The transmissible disease livestock-associated MRSA (LA-MRSA) is a major threat to the swine industry in Europe. In Norway, where the disease emerged in 2013, animal health officials have implemented a “search and destroy” strategy, monitoring every animal closely to prevent LA-MRSA from spreading through herds. Now that strategy is bringing to light an unexpected source of transmission--and it’s not the pigs that are to blame, but rather the people who care for them.
In a study led by the Norwegian Institute of Public Health, scientists are monitoring every pig herd in the country, collaborating closely with the swine industry, according to a press release. They have been analyzing epidemiological data, in addition to collecting samples from all the people and pigs in areas that were affected by LA-MRSA outbreaks in 2013 and 2014. Their findings show that people who work on pig farms are the main source of new LA-MRSA infections on farms.
"This is an important discovery and herds must be monitored if they are to remain free of MRSA, particularly in countries where there is little or no import of live pigs," said Petter Elstrøm, a researcher at the Norwegian Institute of Public Health, in the release.
LA-MRSA rarely causes infections in otherwise healthy people, but continuing to monitor farm workers for the bug can help reduce the spread of the disease among animals, Elstrøm says. He cites the approach as a prime example of One Health, the global movement that’s aimed at uniting veterinary and human health professionals in the fight against diseases that animals and people share.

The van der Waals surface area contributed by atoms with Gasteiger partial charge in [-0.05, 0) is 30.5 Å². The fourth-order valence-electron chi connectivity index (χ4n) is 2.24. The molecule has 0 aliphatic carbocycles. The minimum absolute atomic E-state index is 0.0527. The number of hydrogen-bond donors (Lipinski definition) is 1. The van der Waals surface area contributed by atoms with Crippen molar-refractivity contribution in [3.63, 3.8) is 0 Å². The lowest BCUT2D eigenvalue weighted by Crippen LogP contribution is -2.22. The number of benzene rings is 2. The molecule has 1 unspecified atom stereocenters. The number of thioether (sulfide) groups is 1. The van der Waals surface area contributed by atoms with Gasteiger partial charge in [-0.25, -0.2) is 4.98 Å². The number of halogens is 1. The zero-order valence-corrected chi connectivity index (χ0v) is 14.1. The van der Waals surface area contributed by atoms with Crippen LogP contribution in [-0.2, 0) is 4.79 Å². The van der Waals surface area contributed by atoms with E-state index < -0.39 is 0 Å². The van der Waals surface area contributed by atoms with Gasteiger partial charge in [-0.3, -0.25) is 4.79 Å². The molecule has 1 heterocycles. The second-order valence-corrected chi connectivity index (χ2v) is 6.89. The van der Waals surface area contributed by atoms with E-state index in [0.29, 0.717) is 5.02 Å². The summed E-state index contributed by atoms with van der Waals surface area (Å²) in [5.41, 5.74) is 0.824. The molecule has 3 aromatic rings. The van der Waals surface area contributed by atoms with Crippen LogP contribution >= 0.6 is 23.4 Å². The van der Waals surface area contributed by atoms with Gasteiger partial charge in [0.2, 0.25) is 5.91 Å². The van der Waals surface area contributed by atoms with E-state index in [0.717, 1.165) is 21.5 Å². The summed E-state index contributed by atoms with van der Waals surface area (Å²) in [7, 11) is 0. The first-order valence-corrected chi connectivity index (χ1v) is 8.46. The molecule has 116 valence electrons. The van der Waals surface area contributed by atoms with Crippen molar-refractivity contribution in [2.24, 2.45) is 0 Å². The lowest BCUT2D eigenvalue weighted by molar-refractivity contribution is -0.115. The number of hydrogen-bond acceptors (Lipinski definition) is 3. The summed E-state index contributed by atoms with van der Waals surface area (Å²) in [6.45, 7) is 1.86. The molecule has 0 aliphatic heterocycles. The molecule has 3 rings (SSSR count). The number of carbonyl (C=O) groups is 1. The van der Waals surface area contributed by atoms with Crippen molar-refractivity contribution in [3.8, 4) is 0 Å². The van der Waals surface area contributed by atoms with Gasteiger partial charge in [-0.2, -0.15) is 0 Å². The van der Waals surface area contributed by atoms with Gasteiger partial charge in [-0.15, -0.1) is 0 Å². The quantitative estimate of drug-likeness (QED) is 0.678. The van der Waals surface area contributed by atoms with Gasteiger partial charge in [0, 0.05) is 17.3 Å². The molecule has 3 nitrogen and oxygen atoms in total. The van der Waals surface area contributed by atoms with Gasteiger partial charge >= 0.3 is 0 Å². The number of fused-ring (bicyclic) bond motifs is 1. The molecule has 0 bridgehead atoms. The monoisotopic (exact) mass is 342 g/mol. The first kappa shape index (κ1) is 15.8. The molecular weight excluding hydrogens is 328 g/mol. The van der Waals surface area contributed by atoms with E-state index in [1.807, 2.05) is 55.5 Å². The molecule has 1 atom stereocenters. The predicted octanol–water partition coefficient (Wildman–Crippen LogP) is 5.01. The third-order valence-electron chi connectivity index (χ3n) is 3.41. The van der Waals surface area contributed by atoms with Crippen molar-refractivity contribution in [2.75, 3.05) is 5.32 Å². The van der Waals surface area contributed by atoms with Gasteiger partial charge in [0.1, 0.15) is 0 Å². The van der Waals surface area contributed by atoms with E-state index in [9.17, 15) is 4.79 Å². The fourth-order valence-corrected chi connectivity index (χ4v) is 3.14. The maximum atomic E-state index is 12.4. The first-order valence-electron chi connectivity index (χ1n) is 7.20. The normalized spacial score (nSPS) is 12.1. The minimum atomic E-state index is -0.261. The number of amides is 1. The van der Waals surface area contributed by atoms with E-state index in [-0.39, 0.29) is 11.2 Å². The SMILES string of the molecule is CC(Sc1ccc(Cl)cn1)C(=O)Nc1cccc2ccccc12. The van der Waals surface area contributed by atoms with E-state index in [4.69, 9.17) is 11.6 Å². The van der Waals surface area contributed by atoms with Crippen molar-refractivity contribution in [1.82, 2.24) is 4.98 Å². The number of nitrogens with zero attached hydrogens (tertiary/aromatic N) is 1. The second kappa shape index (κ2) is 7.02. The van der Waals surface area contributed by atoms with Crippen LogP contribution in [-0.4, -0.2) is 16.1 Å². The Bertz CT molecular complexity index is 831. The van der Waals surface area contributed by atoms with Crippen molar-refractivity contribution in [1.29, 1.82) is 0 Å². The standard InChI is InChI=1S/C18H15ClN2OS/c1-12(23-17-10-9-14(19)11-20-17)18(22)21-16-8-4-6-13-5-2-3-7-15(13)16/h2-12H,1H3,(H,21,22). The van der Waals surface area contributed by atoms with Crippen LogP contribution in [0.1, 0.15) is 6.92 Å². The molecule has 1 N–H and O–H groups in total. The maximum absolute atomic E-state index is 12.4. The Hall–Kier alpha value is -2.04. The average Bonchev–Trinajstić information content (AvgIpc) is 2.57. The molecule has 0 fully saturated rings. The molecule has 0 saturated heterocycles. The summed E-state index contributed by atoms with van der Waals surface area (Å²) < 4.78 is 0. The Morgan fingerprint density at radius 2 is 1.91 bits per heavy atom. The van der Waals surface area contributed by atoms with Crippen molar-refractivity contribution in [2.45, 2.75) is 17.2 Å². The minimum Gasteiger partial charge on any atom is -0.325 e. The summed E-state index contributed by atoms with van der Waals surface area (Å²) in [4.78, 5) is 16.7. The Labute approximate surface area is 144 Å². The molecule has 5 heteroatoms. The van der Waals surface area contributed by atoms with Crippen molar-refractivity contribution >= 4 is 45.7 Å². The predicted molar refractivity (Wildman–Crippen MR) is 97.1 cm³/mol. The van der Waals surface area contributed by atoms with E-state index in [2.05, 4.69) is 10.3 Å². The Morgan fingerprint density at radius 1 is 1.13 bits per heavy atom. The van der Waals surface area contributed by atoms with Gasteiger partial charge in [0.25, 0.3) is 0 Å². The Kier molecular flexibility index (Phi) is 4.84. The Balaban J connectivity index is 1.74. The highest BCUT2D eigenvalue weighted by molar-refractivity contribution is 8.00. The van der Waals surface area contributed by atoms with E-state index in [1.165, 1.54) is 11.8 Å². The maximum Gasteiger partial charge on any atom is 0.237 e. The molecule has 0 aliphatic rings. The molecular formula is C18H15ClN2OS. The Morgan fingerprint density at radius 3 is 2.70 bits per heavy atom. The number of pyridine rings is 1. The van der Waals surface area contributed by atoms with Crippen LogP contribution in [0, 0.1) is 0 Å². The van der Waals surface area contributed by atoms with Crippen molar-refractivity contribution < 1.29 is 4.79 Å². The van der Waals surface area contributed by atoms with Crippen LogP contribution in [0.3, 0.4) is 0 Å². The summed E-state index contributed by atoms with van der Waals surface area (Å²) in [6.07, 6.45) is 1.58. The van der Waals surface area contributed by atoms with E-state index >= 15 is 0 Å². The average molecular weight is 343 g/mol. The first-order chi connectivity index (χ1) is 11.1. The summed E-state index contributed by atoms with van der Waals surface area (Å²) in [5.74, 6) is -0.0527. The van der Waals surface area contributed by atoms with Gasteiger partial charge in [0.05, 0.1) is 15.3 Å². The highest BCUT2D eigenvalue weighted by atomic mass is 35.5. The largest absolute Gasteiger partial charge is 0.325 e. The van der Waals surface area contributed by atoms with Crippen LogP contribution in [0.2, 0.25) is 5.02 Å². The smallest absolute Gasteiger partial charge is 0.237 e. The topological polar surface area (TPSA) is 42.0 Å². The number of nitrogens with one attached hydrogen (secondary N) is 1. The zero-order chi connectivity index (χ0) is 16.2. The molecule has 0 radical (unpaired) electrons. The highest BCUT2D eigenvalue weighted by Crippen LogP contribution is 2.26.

The Norway effort reflects a recent push by animal trade groups such as HealthforAnimals to embrace cross-discipline research in combating disease. In February, as Zika fears were on the rise, Belgium-based HealthforAnimals encouraged governments around the world to work with farmers, veterinarians and human health specialists to establish strategies for managing interactions with animals in ways that prevent disease transmission.
And recently, the USDA set up a web portal dedicated to One Health. The agency will use the portal to pool information on antimicrobial resistance, avian flu and other zoonotic diseases in order to provide a central resource for animal and human health experts that are working together to address these threats.
- here’s the press release on the LA-MRSA effort
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